vesta digital gift card fraud risk
Security & Fraud

Should Retailers Just Say ‘No’ To Digital Gift Cards?

Gift cards seem like a win-win payment option for retailers. But as traditional gift cards are slowly being phased out for digital replacements, that story is quickly changing. Tom Byrnes, Chief Marketing Officer for Vesta, let PYMNTS in on the hidden dangers behind digital gift cards and why retailers may need to think twice about a once favorite payment offering.

It’s no wonder why retailers love gift cards – they are known to drive foot traffic, increase revenue, boost their customer base and complement retention efforts.

But as consumers continue to move toward a digital option for their gift card needs, could a retailer’s dream turn into an actual nightmare?

THE DARK SIDE OF DIGITAL GIFT CARDS

Consumer preferences are changing – and quickly.

According to data from InComm, nearly 76 percent of consumers said they were likely to purchase a digital gift card during last year’s holiday season.

It’s no surprise that among millennials the digital variety of gift cards is even more popular – approximately 90 percent said they were more interested in purchasing digital gift cards now than they were a couple years ago, especially when it comes to storing and using the gift cards on their mobile devices.

Innovative retailers have responded by developing new channels such as e-gifting programs, app-based cards and online “malls” offering a multitude of options.

Unfortunately for merchants, even as digital gift cards are creating new opportunities they also carry a much higher fraud risk.

As Vesta Chief Marketing Officer Tom Byrnes explained, the requirement for instant delivery that digital gift cards carry, along with the challenges that come with card-not-present transactions made online, make them a magnet for fraudsters looking to quickly monetize stolen card data.

“That makes digital gift cards a prime target because they are essentially a form of cash that can be spent immediately, easily re-sold on gift card swap websites or sent to fraudsters globally to be re-sold,” Byrnes added.

This type of “fast fraud,” Byrnes noted, is pretty hard for existing fraud detection systems to actually keep up with.

Online and mobile security systems just aren’t prepared to fight fraud at the speed at which cybercriminals are stealing digital goods.

Not only do retailers have to worry about increased fraud when accepting digital gift cards, there’s also a higher rate of false declines taking place, which can quickly turn good customers away or shut down their programs altogether, Byrnes said.

Digital gift card sales may also introduce a spike in chargebacks.

Byrnes explained that without the right fraud prevention solution in place, retailers could put themselves at a higher risk of violating the 1 percent chargeback rule, threatening their ability to accept payments for all products.

THE DIGITAL GIFT OF AVOIDING FRAUD

Digital gift card sales can leave retailers between a rock and a hard place.

Many merchants feel like they only have two choices: accept digital gift cards and increase fraud risk OR simply avoid digital gift cards, but risk disappointing the growing number of shoppers who expect them to be a viable purchasing option.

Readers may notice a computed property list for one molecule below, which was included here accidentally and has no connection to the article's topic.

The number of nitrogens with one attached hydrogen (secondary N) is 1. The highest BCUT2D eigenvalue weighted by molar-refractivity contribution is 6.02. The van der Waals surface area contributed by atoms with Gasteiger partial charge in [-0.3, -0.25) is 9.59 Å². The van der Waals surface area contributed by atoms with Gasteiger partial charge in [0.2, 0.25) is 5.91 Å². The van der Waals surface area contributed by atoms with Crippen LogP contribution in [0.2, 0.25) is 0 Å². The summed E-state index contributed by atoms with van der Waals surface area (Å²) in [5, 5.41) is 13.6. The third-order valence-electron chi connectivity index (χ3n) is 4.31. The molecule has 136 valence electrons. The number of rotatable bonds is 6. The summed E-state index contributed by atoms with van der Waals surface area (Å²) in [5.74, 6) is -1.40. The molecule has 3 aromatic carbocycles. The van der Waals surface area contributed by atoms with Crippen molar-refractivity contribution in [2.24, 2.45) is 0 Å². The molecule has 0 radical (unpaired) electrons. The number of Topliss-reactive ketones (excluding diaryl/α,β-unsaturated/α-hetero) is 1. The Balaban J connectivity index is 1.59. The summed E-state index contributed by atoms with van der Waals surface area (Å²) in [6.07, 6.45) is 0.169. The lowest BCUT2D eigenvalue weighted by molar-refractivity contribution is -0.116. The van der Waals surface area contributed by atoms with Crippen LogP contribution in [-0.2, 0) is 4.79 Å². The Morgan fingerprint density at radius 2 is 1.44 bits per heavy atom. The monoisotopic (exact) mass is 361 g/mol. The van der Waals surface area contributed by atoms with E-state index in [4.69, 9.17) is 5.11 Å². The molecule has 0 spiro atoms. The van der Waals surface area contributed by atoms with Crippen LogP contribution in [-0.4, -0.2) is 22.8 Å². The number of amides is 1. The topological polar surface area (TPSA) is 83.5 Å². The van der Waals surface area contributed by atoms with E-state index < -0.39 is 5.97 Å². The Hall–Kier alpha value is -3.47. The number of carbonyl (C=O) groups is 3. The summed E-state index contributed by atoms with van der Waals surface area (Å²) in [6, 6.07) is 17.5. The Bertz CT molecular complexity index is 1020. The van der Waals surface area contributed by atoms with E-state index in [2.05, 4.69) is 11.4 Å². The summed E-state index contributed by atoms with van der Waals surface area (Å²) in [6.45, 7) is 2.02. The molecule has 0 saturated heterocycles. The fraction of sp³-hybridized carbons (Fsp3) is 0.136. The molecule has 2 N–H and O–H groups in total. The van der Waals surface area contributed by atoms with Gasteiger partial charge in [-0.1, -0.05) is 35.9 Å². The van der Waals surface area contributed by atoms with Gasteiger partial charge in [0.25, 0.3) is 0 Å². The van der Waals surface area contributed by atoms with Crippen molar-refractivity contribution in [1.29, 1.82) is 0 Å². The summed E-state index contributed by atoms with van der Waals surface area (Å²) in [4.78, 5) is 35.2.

As consumers continue to demand a more mobile shopping experience, retailers may have no choice but to support stored-value products like digital gift cards to remain competitive.

Byrnes said there actually is a way for retailers to have it all.

Whether retailers choose to develop their own in-house solution or look to a provider for a full-service solution, Byrnes noted the importance of identifying experts in high-risk digital transactions with experience in digital gift cards specifically.

However, going the in-house route is known to be costly and more resource intensive. Vesta’s research with Javelin shows that digital goods merchants will employ nearly five times the fraud personnel as physical good merchants. Therefore, many retailers are turning to third-party providers to support payment and fraud management instead.

“Turning to a third-party vendor with deep expertise in the digital goods space allows retailers to benefit from and access a much higher volume of specialized transaction data and advanced risk strategies,” Byrnes pointed out.

Tapping into consortium data for example – a collection of transaction data shared amongst a group of similar merchants – has the potential to decrease risk and increase acceptance and conversion of good transactions for retailers.

According to Byrnes, choosing a solution that guarantees payments is the best way for retailers to eliminate the risk of chargebacks and protect against excessive chargebacks and the 1 percent rule.

It’s clear that the adoption of digital gift cards – as well as the enablement of digital shopping experiences overall – is on the rise.

With that, Byrnes said that merchants must assess the increased risk and shopping friction accordingly, while also being aware of the growing threat of the fast fraud associated with the consumer demand for digital goods.

“Merchants must end the cycle of tacking on disparate fraud tools as new challenges arise and move towards a holistic approach that not only streamlines payments but also transforms them into a revenue-generating opportunity for the business,” Byrnes added.

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